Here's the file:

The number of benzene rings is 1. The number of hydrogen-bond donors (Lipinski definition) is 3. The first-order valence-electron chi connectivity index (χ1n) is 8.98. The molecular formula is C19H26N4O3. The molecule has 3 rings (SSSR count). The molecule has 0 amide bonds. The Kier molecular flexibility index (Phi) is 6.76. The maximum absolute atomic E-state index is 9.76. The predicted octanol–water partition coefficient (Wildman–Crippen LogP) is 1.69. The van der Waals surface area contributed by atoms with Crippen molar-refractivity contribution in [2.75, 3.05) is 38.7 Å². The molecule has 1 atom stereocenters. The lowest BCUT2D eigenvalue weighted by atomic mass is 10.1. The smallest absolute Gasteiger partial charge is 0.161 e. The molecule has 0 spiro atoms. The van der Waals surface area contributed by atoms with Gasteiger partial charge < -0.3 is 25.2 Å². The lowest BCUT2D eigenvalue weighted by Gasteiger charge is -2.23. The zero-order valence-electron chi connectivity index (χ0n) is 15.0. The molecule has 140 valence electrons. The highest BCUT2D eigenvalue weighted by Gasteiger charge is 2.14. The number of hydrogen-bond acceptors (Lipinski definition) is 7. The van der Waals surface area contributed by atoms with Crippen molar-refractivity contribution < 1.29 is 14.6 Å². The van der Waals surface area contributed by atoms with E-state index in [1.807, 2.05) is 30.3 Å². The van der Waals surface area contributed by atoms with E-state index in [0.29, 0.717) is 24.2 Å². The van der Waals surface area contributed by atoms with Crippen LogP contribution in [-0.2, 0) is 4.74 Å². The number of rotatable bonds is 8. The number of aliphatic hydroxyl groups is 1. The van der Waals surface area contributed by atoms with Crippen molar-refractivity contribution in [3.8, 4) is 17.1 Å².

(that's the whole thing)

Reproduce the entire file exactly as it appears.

The number of benzene rings is 1. The number of hydrogen-bond donors (Lipinski definition) is 3. The first-order valence-electron chi connectivity index (χ1n) is 8.98. The molecular formula is C19H26N4O3. The molecule has 3 rings (SSSR count). The molecule has 0 amide bonds. The Kier molecular flexibility index (Phi) is 6.76. The maximum absolute atomic E-state index is 9.76. The predicted octanol–water partition coefficient (Wildman–Crippen LogP) is 1.69. The van der Waals surface area contributed by atoms with Crippen molar-refractivity contribution in [2.75, 3.05) is 38.7 Å². The molecule has 1 atom stereocenters. The lowest BCUT2D eigenvalue weighted by atomic mass is 10.1. The smallest absolute Gasteiger partial charge is 0.161 e. The molecule has 0 spiro atoms. The van der Waals surface area contributed by atoms with Gasteiger partial charge < -0.3 is 25.2 Å². The lowest BCUT2D eigenvalue weighted by Gasteiger charge is -2.23. The zero-order valence-electron chi connectivity index (χ0n) is 15.0. The molecule has 140 valence electrons. The highest BCUT2D eigenvalue weighted by Gasteiger charge is 2.14. The number of hydrogen-bond acceptors (Lipinski definition) is 7. The van der Waals surface area contributed by atoms with Crippen molar-refractivity contribution < 1.29 is 14.6 Å². The van der Waals surface area contributed by atoms with E-state index in [1.807, 2.05) is 30.3 Å². The van der Waals surface area contributed by atoms with E-state index in [0.29, 0.717) is 24.2 Å². The van der Waals surface area contributed by atoms with Crippen LogP contribution in [-0.2, 0) is 4.74 Å². The number of rotatable bonds is 8. The number of aliphatic hydroxyl groups is 1. The van der Waals surface area contributed by atoms with Crippen molar-refractivity contribution in [3.8, 4) is 17.1 Å².